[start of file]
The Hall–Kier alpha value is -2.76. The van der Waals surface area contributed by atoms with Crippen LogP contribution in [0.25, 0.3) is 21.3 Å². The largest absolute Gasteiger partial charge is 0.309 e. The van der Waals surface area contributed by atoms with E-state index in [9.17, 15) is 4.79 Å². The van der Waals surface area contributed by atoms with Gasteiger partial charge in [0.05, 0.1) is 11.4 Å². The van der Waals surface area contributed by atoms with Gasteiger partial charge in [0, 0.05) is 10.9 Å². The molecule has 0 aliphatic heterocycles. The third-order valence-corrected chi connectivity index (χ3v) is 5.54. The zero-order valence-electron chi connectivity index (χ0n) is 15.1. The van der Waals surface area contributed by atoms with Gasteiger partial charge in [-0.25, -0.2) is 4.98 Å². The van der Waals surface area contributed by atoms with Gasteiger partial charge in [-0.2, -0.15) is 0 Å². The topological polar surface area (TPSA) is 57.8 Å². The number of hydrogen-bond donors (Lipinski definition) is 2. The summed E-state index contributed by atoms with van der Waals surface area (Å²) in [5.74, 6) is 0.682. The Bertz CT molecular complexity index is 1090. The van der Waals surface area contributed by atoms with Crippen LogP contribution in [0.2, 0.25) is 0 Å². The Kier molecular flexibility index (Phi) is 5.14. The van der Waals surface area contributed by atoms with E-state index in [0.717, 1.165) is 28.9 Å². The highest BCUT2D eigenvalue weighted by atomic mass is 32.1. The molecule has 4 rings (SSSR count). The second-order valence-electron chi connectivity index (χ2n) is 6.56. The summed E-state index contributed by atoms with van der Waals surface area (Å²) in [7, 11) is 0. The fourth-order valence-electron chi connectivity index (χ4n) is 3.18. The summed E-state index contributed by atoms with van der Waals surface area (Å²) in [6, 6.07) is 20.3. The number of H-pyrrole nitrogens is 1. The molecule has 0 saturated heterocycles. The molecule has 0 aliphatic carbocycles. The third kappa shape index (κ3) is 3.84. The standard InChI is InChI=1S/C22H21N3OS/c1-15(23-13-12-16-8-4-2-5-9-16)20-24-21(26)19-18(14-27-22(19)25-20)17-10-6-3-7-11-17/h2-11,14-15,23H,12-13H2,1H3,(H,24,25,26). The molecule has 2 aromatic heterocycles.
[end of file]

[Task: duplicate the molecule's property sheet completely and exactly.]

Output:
The Hall–Kier alpha value is -2.76. The van der Waals surface area contributed by atoms with Crippen LogP contribution in [0.25, 0.3) is 21.3 Å². The largest absolute Gasteiger partial charge is 0.309 e. The van der Waals surface area contributed by atoms with E-state index in [9.17, 15) is 4.79 Å². The van der Waals surface area contributed by atoms with Gasteiger partial charge in [0.05, 0.1) is 11.4 Å². The van der Waals surface area contributed by atoms with Gasteiger partial charge in [0, 0.05) is 10.9 Å². The molecule has 0 aliphatic heterocycles. The third-order valence-corrected chi connectivity index (χ3v) is 5.54. The zero-order valence-electron chi connectivity index (χ0n) is 15.1. The van der Waals surface area contributed by atoms with Gasteiger partial charge in [-0.25, -0.2) is 4.98 Å². The van der Waals surface area contributed by atoms with Gasteiger partial charge in [-0.2, -0.15) is 0 Å². The topological polar surface area (TPSA) is 57.8 Å². The number of hydrogen-bond donors (Lipinski definition) is 2. The summed E-state index contributed by atoms with van der Waals surface area (Å²) in [5.74, 6) is 0.682. The Bertz CT molecular complexity index is 1090. The van der Waals surface area contributed by atoms with Crippen LogP contribution in [0.2, 0.25) is 0 Å². The Kier molecular flexibility index (Phi) is 5.14. The van der Waals surface area contributed by atoms with E-state index in [0.717, 1.165) is 28.9 Å². The highest BCUT2D eigenvalue weighted by atomic mass is 32.1. The molecule has 4 rings (SSSR count). The second-order valence-electron chi connectivity index (χ2n) is 6.56. The summed E-state index contributed by atoms with van der Waals surface area (Å²) in [7, 11) is 0. The fourth-order valence-electron chi connectivity index (χ4n) is 3.18. The summed E-state index contributed by atoms with van der Waals surface area (Å²) in [6, 6.07) is 20.3. The number of H-pyrrole nitrogens is 1. The molecule has 0 saturated heterocycles. The molecule has 0 aliphatic carbocycles. The third kappa shape index (κ3) is 3.84. The standard InChI is InChI=1S/C22H21N3OS/c1-15(23-13-12-16-8-4-2-5-9-16)20-24-21(26)19-18(14-27-22(19)25-20)17-10-6-3-7-11-17/h2-11,14-15,23H,12-13H2,1H3,(H,24,25,26). The molecule has 2 aromatic heterocycles.